So what's a photographer to do? For me it's about getting the color right at capture to minimize or eliminate any need to touch the saturation control. Often this means underexposing much of the scene to hold the most vivid color. Today's Mono Lake image is a great example. I used a graduated neutral density filter to darken the sky some, but since I was shooting into the brightest part of the sky, I still had to underexpose the foreground to avoid losing color. In post-processing I was able to bring the foreground up a bit, but since I didn't want the foreground detail to distract from the color and shapes that define this image, my dodging was pretty limited. Making the color pop, while keeping it as accurate as possible, was a simple matter of slightly bumping the contrast.

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Thanks for visiting. Even if I don't respond, your comments are always read and appreciated.

Dulcie from Danville, CA, United States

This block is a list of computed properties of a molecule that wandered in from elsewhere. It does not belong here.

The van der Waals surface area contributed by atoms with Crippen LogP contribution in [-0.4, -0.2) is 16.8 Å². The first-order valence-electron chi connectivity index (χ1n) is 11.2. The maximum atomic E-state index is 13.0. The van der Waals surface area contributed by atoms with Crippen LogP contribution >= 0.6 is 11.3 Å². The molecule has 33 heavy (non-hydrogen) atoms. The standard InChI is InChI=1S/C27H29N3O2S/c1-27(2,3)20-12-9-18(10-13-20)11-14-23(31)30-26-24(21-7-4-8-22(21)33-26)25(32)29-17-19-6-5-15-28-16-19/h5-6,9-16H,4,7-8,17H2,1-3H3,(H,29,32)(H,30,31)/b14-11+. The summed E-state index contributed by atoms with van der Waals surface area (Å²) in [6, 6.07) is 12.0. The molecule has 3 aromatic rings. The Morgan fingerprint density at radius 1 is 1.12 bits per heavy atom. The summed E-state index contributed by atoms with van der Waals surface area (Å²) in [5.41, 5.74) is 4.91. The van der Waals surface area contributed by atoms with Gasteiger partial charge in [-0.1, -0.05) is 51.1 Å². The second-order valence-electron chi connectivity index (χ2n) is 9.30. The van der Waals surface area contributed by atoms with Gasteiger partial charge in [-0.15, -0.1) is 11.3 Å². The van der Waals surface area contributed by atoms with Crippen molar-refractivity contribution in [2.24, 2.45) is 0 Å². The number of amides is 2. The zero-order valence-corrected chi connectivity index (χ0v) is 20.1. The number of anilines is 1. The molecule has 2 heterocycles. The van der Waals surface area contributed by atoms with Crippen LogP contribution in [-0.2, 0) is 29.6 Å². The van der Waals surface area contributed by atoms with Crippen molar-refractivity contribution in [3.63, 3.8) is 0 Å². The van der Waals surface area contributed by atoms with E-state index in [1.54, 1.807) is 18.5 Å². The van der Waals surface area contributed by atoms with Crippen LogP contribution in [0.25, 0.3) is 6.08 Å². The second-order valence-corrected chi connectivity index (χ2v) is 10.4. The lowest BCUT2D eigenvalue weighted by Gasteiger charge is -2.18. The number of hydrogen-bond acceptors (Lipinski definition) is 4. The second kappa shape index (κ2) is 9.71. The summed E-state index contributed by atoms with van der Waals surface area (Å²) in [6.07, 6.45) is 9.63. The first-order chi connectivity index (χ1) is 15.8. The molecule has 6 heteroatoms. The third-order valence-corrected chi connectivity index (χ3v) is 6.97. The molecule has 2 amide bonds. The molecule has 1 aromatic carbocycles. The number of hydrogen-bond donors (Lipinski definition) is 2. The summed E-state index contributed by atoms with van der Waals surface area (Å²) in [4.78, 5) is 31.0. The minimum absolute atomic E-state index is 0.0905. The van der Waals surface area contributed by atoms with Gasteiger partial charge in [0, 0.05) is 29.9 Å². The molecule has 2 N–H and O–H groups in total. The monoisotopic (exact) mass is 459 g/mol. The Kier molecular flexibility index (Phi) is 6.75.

That is a truly fine sunset, but the clincher is the reflection of the clouds at the same time.
Marvelous color and soft romantic feel.

20 Sep 2009 6:33am

sawsengee from Kuala Lumpur, Malaysia

a fine landscape with an equally fine editing......almost like a dream

20 Sep 2009 8:08am

Giovanni from Milan, Italy

This is a wonderful landscape shot at sunrise! Love the tones and the reflections of the sky! Outstanding work!

20 Sep 2009 8:44am

olivier Paillet from toulouse, France

Amazing shot !! The compo is beautiful and colors are amazing !! Great job !

20 Sep 2009 1:41pm

Barbara Kile from United States

Yes, one should check the color channels for several colors in particular - and yellows, oranges and reds are the main ones. Great job with this sunrise!

20 Sep 2009 1:59pm

Ralph Jones from Detroit, United States

Beautiful sunrise!

20 Sep 2009 2:10pm

Daniel from Kenmare, United States

dramatic

20 Sep 2009 3:15pm